Alamo Wing Participates in Joint Active Shooter Exercise
JOINT BASE SAN ANTONIO-LACKLAND, Texas — For some 433rd Airlift Wing members, it wasn’t just another weekend of computer-based training, but a flashback to a real world incident which occurred just a year ago while on a stateside deployment.
The 433rd Medical Group, 433rd Security Forces Squadron, and Department of Homeland Security took part in an active shooter exercise involving 60 Reservists at Kelly Field Annex, Port San Antonio April 11.
The exercise included the proper protocol to follow when engaging an Ebola patient.
The scenario began with a disgruntled Airman, portrayed by one of the instructors, who entered the hanger, yelling and firing his simulated automatic training weapon at the group. Airmen fell to the ground; face down on the hangar floor, as two of their team members were killed by the suspect.
“They (the participants) thought they were just going to come in and do some videos, litter training, and medical readiness training,” Lt. Col. Sylvia Fernandez, 433rd Aerospace Medicine Squadron, said. “The active shooter comes in and puts a whole different twist to it. It was an element of surprise. We wanted to see if they (the participants) would follow the 911 checklist for an active shooter. That was the intent of this exercise,” she said.
After the shooting, it was discovered that the shooter then suffered an unknown illness, and the participants had to administer medical aid to him.
When the exercise ended, members were asked to critique themselves, and listened to what they did right and wrong according to special agents from Homeland Security.
With the medical group’s location on the Kelly Field Annex side at Port San Antonio, which belongs to the city, was vital that civilian law enforcement to observe and share their experiences. “They are going to be able to show them what can happen from the civilian law enforcement side,” Fernandez said.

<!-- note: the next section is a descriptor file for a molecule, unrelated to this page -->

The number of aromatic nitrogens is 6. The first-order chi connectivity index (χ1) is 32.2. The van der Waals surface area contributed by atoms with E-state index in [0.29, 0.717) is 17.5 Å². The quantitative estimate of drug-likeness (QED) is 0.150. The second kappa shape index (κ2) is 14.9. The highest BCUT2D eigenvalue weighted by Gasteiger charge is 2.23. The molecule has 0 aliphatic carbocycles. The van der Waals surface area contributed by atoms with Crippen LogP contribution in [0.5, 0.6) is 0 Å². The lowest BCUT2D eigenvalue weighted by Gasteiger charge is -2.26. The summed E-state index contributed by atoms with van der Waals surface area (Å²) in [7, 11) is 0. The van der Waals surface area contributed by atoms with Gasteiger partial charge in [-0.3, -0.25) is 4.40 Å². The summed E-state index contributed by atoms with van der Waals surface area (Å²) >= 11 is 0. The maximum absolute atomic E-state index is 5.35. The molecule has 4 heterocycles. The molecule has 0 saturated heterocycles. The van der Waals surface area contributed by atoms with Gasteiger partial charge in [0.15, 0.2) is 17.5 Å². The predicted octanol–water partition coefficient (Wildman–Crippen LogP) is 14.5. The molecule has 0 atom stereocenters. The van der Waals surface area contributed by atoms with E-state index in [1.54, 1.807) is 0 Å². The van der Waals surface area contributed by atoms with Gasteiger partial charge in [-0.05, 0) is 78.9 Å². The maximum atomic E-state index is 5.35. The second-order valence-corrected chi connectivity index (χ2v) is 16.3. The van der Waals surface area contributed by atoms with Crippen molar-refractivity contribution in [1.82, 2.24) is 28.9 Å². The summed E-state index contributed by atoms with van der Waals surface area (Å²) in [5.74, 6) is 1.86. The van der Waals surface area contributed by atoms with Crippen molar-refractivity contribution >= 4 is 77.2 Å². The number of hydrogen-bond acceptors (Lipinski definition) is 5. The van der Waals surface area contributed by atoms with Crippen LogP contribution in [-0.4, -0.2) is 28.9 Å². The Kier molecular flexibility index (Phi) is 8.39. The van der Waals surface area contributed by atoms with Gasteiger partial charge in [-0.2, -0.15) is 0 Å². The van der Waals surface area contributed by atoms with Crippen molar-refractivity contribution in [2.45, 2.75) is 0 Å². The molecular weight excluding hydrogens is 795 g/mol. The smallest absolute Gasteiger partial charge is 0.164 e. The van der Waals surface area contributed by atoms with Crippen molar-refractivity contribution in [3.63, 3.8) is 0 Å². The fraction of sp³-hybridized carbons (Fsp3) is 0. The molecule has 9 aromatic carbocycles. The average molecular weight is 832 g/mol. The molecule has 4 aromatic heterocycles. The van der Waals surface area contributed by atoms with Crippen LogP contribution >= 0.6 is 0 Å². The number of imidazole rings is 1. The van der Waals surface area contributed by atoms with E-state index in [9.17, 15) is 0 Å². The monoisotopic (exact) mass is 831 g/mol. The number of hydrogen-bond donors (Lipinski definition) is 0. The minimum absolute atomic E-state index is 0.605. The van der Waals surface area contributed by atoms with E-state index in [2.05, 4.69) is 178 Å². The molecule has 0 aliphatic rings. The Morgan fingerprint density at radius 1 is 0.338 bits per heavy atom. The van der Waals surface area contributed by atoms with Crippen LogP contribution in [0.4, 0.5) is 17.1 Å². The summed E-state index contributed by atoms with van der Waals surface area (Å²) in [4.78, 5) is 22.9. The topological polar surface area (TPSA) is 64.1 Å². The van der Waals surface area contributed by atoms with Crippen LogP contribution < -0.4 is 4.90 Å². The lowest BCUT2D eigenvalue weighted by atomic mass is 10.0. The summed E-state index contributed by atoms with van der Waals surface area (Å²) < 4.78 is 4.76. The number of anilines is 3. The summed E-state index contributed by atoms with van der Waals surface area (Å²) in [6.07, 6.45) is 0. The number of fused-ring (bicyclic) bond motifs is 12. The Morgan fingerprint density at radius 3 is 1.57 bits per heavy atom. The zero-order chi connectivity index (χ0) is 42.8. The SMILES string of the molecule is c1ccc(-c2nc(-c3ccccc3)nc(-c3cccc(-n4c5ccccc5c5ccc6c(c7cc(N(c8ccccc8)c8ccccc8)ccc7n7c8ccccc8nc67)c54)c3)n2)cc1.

The agent, who asked not to be named to protect his identity, stressed to the participants to keep moving if a real shooter had been in the hangar.
“Did anyone think about trying to take down the shooter,” he asked. “Avoid, deny and defend,” he stressed to the Airmen. He also told them to “Stay away from walls.”
For some, exercises like this are something that was at one time, the real thing.
After the shooter exercise, medical personnel shared the protocols they follow in their civilian health care jobs, as they were presented with a table top scenario for an Ebola infected patient entering their military hospital.
“With the Ebola, we taught them (the 433rd members) how to be aware of certain events, the symptoms and how to don the proper equipment,” Fernandez said.
Health care providers, medical technicians, and nurses took part in a table top discussion on a scenario involving the deadly disease. After the discussion and exercise, “They are all going to be able to provide their own opinions based on their experiences,” said Fernandez, 433rd Aerospace Medicine Squadron, said
“This training is valuable,” said Senior Airman Rebekah Sherwood, a 433rd Medical Squadron technician. Sherwood was in annual tour status at Nellis Air Force Base, Nevada last year when a person armed with a handgun threatened to harm himself in the parking lot outside of the Mike O’Callaghan Federal Medical Center in Las Vegas.
“Realistically, we should go through scenarios like this, but it’s not always going to be the same scenario every time,” Sherwood said. The incident ended with the suspect taken into custody after a nearly six-hour standoff with Las Vegas Metro police.
“I feel that if people had more realistic training, they would know what to do. People were running back and forth from room to room. Nobody knew the codes that were going out over the intercom,” she said of the incident in Las Vegas.
By Tech Sgt. Carlos J. Trevino
433rd Airlift Wing Public Affairs
Published April 15, 2015
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